Canadian potash industry wilts as farmers hold out on prices
23 September 2009
With the fall in crop prices during last year's economic collapse, farmers in Canada face a problem as fertiliser prices remain at more or the less the same level. The Canadian potash industry being extremely concentrated geographically, collectively decided to cut production rather than lower prices.
Farmers cut potash applications in response even as agronomists at the time said the strategy would fail over the long term as farmers would need fertilisers to keep crop yields from falling.
However, a year later, the strategy seems to have worked and crops are doing fine. According to experts this is about the longest period crops have gone without low fertiliser applications and waiting any longer may be counterproductive. But farmers seem to be in no hurry and with crops doing well they may hold out longer.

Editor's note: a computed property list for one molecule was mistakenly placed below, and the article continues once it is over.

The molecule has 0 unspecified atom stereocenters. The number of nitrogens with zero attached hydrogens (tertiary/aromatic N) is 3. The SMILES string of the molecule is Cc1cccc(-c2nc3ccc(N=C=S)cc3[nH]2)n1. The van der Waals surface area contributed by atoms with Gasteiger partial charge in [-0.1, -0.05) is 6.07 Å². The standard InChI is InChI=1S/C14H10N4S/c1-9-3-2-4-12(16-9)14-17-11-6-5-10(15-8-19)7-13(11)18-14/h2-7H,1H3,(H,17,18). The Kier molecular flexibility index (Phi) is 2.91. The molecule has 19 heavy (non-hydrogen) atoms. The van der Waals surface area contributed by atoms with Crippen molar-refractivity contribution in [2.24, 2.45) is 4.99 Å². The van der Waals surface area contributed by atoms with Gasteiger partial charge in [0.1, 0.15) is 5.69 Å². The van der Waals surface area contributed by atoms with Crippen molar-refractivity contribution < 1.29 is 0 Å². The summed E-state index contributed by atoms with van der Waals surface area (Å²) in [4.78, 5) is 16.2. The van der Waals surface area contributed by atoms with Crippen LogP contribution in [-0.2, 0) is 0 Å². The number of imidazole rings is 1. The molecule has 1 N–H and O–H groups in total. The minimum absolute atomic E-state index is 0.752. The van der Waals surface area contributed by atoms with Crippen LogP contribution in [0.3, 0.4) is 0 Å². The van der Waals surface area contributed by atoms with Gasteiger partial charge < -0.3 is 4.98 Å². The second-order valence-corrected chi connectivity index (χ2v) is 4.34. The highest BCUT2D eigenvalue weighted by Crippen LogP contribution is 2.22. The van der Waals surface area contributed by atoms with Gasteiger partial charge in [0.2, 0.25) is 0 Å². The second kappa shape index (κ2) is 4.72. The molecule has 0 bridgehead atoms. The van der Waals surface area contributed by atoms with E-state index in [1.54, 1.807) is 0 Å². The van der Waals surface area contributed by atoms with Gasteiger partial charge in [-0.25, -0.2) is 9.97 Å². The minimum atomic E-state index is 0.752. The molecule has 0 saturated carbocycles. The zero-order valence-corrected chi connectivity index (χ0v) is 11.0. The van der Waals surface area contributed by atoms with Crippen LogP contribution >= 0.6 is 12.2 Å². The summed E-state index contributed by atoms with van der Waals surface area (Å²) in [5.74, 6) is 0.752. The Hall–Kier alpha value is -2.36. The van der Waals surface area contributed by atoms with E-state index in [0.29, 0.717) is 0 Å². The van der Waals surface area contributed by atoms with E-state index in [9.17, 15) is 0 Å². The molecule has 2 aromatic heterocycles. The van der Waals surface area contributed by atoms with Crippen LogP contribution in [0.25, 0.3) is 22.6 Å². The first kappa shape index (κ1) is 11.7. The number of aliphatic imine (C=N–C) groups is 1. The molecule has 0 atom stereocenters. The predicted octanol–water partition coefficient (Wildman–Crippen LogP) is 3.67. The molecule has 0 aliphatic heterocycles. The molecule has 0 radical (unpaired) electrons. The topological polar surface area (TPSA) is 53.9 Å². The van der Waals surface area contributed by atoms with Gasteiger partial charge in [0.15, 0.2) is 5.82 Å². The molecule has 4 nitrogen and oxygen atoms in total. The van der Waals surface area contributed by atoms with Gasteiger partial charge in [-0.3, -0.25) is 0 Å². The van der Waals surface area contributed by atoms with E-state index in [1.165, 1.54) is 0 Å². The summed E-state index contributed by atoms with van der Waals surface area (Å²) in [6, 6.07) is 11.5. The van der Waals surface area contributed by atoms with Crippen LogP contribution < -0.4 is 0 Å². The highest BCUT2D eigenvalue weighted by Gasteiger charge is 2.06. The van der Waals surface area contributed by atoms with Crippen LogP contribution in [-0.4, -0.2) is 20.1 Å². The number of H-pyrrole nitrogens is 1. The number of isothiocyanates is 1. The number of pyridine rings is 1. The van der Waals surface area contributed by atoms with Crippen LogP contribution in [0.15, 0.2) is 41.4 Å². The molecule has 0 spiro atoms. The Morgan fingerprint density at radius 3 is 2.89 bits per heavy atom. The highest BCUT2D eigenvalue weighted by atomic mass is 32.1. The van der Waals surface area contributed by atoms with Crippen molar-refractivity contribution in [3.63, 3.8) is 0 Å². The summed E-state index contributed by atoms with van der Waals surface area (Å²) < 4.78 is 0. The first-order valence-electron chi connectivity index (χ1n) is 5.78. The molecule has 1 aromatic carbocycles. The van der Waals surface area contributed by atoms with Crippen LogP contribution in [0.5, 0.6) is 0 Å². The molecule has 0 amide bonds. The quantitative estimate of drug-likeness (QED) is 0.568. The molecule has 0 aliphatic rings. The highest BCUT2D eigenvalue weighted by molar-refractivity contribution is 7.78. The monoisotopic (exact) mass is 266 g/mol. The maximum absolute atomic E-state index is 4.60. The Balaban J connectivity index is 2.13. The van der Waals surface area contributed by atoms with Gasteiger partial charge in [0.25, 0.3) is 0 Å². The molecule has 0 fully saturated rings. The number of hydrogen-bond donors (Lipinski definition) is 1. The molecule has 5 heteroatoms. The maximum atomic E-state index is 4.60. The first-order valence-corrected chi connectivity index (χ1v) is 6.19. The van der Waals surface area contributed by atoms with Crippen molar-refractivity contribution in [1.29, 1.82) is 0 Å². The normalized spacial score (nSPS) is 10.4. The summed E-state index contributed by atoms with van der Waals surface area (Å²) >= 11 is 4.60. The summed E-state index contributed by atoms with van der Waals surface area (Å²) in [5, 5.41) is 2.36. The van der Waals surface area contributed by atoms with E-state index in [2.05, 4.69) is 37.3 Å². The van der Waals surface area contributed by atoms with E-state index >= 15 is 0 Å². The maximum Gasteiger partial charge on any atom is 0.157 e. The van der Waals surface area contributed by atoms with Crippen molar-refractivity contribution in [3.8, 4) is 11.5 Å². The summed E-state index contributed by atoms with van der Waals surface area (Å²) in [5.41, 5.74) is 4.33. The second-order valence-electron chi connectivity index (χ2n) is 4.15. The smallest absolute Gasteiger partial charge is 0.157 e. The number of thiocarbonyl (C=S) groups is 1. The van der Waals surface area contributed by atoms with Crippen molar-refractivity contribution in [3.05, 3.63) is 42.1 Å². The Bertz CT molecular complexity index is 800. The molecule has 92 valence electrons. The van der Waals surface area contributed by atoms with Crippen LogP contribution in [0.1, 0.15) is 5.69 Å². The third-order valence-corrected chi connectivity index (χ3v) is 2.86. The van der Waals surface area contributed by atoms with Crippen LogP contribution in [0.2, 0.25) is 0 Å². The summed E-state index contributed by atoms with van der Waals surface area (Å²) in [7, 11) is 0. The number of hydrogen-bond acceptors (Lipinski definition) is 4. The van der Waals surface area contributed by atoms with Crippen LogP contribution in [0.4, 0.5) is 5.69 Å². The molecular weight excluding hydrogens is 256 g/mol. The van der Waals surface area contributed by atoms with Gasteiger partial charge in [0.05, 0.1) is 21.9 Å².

According to experts this chance has been taken for the first time but farmers have not experienced any negative yield impact and this may encourage them to take their chances a bit longer.
The strategy seems to have had the desired impact with potash producers, like Potash Corp now looking at earnings of $3 to $3.25 a share on sales volumes that have fell sharply, instead of the $10 to $12 it had confidently predicted at the beginning of 2009.
According to analysts,farmers had resorted to a very rational response on economic signals they had received from the producers and the wholesale and retail system.